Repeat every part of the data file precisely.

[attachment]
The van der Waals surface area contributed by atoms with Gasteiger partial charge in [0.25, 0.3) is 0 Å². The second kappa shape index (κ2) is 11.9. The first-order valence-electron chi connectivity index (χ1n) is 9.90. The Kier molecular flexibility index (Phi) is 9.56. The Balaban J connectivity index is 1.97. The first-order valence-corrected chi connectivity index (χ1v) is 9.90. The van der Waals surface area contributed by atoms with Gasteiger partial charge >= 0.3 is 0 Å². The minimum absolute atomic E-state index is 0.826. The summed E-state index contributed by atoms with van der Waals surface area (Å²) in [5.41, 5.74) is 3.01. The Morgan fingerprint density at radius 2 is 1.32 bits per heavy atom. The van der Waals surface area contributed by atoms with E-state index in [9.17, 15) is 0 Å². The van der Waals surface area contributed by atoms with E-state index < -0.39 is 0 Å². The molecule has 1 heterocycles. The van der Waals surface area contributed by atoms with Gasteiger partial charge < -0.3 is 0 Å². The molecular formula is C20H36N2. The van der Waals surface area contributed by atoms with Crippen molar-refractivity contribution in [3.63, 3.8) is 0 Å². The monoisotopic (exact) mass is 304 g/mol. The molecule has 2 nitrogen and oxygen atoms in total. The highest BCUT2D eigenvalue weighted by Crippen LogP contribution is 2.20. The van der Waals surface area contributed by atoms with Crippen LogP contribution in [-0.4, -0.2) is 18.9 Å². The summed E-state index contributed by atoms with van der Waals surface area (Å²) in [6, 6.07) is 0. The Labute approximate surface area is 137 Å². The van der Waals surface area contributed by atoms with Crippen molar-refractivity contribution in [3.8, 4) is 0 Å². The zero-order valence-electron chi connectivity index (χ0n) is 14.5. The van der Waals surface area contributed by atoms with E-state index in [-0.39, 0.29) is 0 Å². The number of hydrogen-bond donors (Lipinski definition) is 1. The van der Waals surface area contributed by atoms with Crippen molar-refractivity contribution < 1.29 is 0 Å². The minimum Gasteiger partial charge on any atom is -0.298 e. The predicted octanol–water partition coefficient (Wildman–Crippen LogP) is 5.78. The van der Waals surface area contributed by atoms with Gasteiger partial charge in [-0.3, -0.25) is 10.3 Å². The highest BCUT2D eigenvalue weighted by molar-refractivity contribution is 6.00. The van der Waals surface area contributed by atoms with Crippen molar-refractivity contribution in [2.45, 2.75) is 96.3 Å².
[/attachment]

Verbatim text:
The van der Waals surface area contributed by atoms with Gasteiger partial charge in [0.25, 0.3) is 0 Å². The second kappa shape index (κ2) is 11.9. The first-order valence-electron chi connectivity index (χ1n) is 9.90. The Kier molecular flexibility index (Phi) is 9.56. The Balaban J connectivity index is 1.97. The first-order valence-corrected chi connectivity index (χ1v) is 9.90. The van der Waals surface area contributed by atoms with Gasteiger partial charge >= 0.3 is 0 Å². The minimum absolute atomic E-state index is 0.826. The summed E-state index contributed by atoms with van der Waals surface area (Å²) in [5.41, 5.74) is 3.01. The Morgan fingerprint density at radius 2 is 1.32 bits per heavy atom. The van der Waals surface area contributed by atoms with E-state index in [9.17, 15) is 0 Å². The van der Waals surface area contributed by atoms with E-state index < -0.39 is 0 Å². The molecule has 1 heterocycles. The van der Waals surface area contributed by atoms with Gasteiger partial charge < -0.3 is 0 Å². The molecular formula is C20H36N2. The van der Waals surface area contributed by atoms with Crippen molar-refractivity contribution in [3.63, 3.8) is 0 Å². The monoisotopic (exact) mass is 304 g/mol. The molecule has 2 nitrogen and oxygen atoms in total. The highest BCUT2D eigenvalue weighted by Crippen LogP contribution is 2.20. The van der Waals surface area contributed by atoms with Crippen LogP contribution in [-0.4, -0.2) is 18.9 Å². The summed E-state index contributed by atoms with van der Waals surface area (Å²) in [6, 6.07) is 0. The Labute approximate surface area is 137 Å². The van der Waals surface area contributed by atoms with Crippen molar-refractivity contribution in [3.8, 4) is 0 Å². The zero-order valence-electron chi connectivity index (χ0n) is 14.5. The van der Waals surface area contributed by atoms with E-state index in [-0.39, 0.29) is 0 Å². The number of hydrogen-bond donors (Lipinski definition) is 1. The van der Waals surface area contributed by atoms with Crippen molar-refractivity contribution < 1.29 is 0 Å². The minimum Gasteiger partial charge on any atom is -0.298 e. The predicted octanol–water partition coefficient (Wildman–Crippen LogP) is 5.78. The van der Waals surface area contributed by atoms with Gasteiger partial charge in [-0.3, -0.25) is 10.3 Å². The highest BCUT2D eigenvalue weighted by molar-refractivity contribution is 6.00. The van der Waals surface area contributed by atoms with Crippen molar-refractivity contribution in [2.45, 2.75) is 96.3 Å².